After my PA year I continued to teach at Henderson Intermediate for two more years 1967-1968. This time I had Form 2 classes of mixed ability - 43 students in each class! That was normal, it seems. They were often challenging children but I loved them and loved teaching so I was happy. I do remember coming home some afternoons feeling totally exhausted and sure I couldn't do another day - but of course I always did. Every year I read CS Lewis's Narnia books to the children at the end of most days. I enjoyed that as much as they did!
|Form 2 1967|
In 1969 I taught a standard 4 class at Ranui Primary school. With these younger children I could branch out a bit more into some of the creative approaches to teaching that my final year at TColl had allowed me to explore. Very satisfying! One memory is of making the children's creative writing into a book - laboriously copied on the Banda machine and stapled together.
|Standard 4 1969|
One Easter during these years Dad was speaking at an Easter Camp at Ngaruawahia. In his love of walking he went out exploring one afternoon and got lost in the bush. When he did not return for the next meeting search parties went looking for him. The police were called in when he was not found by nightfall. He was out for two nights and the police warned the searchers they may no longer be looking for a live person. But amazingly he walked out - on the other side of the ridge he had climbed. A farmer noticed him and alerted the rescuers. They said his hand knitted thick wool jersey helped him to survive the cold winter nights.
|Family celebrating Dad's return. He is wearing the jersey Mum had knitted!|
During 1969 I started thinking about doing theological training. Bible College of NZ was the obvious choice as Dad was a lecturer there. I think in my family preparing for some form of "Christian service" was a given. Not that it was in any way expected - it just seemed natural.
So I applied and was accepted for the following year.
Over the next two years I completed a Dip Theol and a Dip RE (religious education). No degrees were available at that time - which became significant later. I enjoyed the study and made many good friends.
|Student leadership team|
|As women's president I had a larger room with a telephone - note its antiquity!|
|Obviously it was not all hard work!|
One of the things I was most concerned about was that God would call me to be a missionary! I couldn't imagine how hard it would be to "go to darkest Africa" (or anywhere else) as a single woman. I prayed a lot - telling God I was willing to serve him anywhere in NZ but please don't send me overseas. But... in a series of ways that are too long to elaborate here, I knew that "going to darkest Africa" was indeed what God had in mind for me. Now I can see that facing my greatest fear was the very best thing to free me for many other challenges in the years to come. But at the time it just felt terrifying.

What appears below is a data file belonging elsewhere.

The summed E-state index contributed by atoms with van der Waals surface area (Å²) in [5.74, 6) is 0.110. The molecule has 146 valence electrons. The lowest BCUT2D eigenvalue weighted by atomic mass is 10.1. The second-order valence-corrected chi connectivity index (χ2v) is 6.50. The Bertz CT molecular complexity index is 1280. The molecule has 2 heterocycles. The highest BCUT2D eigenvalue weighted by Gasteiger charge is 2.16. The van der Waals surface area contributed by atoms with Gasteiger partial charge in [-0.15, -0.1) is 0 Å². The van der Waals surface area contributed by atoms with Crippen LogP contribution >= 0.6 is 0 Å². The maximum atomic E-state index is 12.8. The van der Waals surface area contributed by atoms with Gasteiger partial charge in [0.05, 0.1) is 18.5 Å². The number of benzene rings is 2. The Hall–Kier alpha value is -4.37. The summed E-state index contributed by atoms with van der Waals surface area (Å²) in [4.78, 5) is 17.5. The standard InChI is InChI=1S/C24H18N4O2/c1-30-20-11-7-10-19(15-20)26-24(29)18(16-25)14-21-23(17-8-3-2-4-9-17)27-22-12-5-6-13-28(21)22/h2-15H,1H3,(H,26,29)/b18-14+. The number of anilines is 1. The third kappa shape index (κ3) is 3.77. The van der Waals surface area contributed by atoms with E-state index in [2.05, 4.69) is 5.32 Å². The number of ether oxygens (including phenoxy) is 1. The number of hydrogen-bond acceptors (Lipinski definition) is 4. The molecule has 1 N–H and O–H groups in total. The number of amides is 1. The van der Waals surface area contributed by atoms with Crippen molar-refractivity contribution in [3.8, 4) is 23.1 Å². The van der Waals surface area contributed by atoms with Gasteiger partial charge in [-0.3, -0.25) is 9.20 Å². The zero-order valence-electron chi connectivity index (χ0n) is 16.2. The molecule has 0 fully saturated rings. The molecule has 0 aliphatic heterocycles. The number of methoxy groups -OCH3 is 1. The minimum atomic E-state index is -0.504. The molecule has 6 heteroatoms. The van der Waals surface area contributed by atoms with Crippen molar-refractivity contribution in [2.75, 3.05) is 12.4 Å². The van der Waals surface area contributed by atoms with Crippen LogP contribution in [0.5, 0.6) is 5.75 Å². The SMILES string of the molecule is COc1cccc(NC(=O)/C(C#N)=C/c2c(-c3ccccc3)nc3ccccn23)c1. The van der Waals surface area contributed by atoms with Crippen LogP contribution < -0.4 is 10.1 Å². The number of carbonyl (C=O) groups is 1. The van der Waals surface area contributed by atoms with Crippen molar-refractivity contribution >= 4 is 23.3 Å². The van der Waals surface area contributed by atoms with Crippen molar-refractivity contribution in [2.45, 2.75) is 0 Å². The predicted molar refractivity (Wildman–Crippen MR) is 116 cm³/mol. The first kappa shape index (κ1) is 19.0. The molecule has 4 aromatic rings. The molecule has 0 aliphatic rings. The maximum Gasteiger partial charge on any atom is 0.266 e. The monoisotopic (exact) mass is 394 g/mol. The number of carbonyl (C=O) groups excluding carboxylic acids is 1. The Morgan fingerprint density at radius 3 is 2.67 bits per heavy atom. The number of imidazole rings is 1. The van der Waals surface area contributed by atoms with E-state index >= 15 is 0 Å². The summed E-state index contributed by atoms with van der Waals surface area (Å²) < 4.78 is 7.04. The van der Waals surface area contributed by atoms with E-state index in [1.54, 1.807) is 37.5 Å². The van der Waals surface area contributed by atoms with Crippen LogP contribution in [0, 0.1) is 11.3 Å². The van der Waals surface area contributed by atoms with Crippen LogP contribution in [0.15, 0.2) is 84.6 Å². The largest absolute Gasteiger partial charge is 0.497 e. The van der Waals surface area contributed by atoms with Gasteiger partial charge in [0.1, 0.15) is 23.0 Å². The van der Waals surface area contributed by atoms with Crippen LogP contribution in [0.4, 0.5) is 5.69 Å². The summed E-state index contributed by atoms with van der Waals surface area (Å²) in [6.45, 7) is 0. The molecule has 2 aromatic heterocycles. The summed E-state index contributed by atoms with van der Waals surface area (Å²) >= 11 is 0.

I applied to SIM hoping to be placed in a school for missionaries children in Nigeria. However, the need was greater in the Education Department to work on curricula and other educational resources. So that was where I was expecting to work. Shortly before I was to leave a NZ teacher (Anne Power) in the mission school had to resign as she gave birth to twins, one of whom died. That very sad occurrence meant that in the end it was to a school for missionaries children that I went! I can't remember who said "God's guidance is usually easier to see in hindsight"!
Before my farewell in Glen Eden Baptist Church I had jokingly said, "They'd better not sing that awful hymn: 'So send I you, to labour unrewarded...'" But you guessed it - there it was on the
programme. It really is a terrible hymn!! Here's the first verse and there are four more equally dire verses! Click here if you can bear to read them!
So send I you to labour unrewarded
To serve unpaid, unloved, unsought, unknown
To bear rebuke, to suffer scorn and scoffing
So send I you to toil for Me alone
So in 1972 I set off in much fear and trepidation. I was warmly welcomed by fellow NZers Helen and Gordon Stanley who were based in Jos where I was to live. Here is my first accommodation - a flat in the Guest House. I lived there for some months until an apartment was available.
|My first home in Jos, Nigeria|